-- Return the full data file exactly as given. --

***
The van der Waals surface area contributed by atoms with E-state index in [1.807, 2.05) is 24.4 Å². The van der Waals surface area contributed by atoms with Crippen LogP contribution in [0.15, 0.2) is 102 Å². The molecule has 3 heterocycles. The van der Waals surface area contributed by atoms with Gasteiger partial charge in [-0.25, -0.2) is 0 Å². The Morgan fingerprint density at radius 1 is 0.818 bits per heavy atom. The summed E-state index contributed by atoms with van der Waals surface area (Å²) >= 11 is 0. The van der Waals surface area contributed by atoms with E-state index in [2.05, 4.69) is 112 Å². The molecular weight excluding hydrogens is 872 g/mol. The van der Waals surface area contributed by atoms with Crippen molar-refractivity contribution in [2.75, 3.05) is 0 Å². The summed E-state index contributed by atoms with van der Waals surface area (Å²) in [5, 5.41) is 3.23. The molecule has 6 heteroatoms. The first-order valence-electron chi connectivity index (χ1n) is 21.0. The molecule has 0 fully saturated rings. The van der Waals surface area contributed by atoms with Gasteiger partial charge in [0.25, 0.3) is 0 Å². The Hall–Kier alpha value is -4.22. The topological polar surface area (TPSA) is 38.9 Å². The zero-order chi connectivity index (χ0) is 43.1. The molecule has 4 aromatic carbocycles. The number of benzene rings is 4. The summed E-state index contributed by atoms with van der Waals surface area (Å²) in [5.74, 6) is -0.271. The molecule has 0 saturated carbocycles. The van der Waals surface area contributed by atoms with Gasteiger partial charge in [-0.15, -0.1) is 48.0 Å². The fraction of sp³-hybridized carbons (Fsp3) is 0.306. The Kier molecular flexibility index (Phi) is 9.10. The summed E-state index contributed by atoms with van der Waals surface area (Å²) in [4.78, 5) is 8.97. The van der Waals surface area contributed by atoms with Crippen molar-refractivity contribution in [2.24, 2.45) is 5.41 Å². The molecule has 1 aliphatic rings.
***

The van der Waals surface area contributed by atoms with E-state index in [1.807, 2.05) is 24.4 Å². The van der Waals surface area contributed by atoms with Crippen LogP contribution in [0.15, 0.2) is 102 Å². The molecule has 3 heterocycles. The van der Waals surface area contributed by atoms with Gasteiger partial charge in [-0.25, -0.2) is 0 Å². The Morgan fingerprint density at radius 1 is 0.818 bits per heavy atom. The summed E-state index contributed by atoms with van der Waals surface area (Å²) >= 11 is 0. The van der Waals surface area contributed by atoms with E-state index in [2.05, 4.69) is 112 Å². The molecular weight excluding hydrogens is 872 g/mol. The van der Waals surface area contributed by atoms with Crippen molar-refractivity contribution in [2.75, 3.05) is 0 Å². The summed E-state index contributed by atoms with van der Waals surface area (Å²) in [5, 5.41) is 3.23. The molecule has 6 heteroatoms. The first-order valence-electron chi connectivity index (χ1n) is 21.0. The molecule has 0 fully saturated rings. The van der Waals surface area contributed by atoms with Gasteiger partial charge in [0.25, 0.3) is 0 Å². The Hall–Kier alpha value is -4.22. The topological polar surface area (TPSA) is 38.9 Å². The zero-order chi connectivity index (χ0) is 43.1. The molecule has 4 aromatic carbocycles. The number of benzene rings is 4. The summed E-state index contributed by atoms with van der Waals surface area (Å²) in [5.74, 6) is -0.271. The molecule has 0 saturated carbocycles. The van der Waals surface area contributed by atoms with Gasteiger partial charge in [-0.15, -0.1) is 48.0 Å². The fraction of sp³-hybridized carbons (Fsp3) is 0.306. The Kier molecular flexibility index (Phi) is 9.10. The summed E-state index contributed by atoms with van der Waals surface area (Å²) in [4.78, 5) is 8.97. The van der Waals surface area contributed by atoms with Crippen molar-refractivity contribution in [2.24, 2.45) is 5.41 Å². The molecule has 1 aliphatic rings.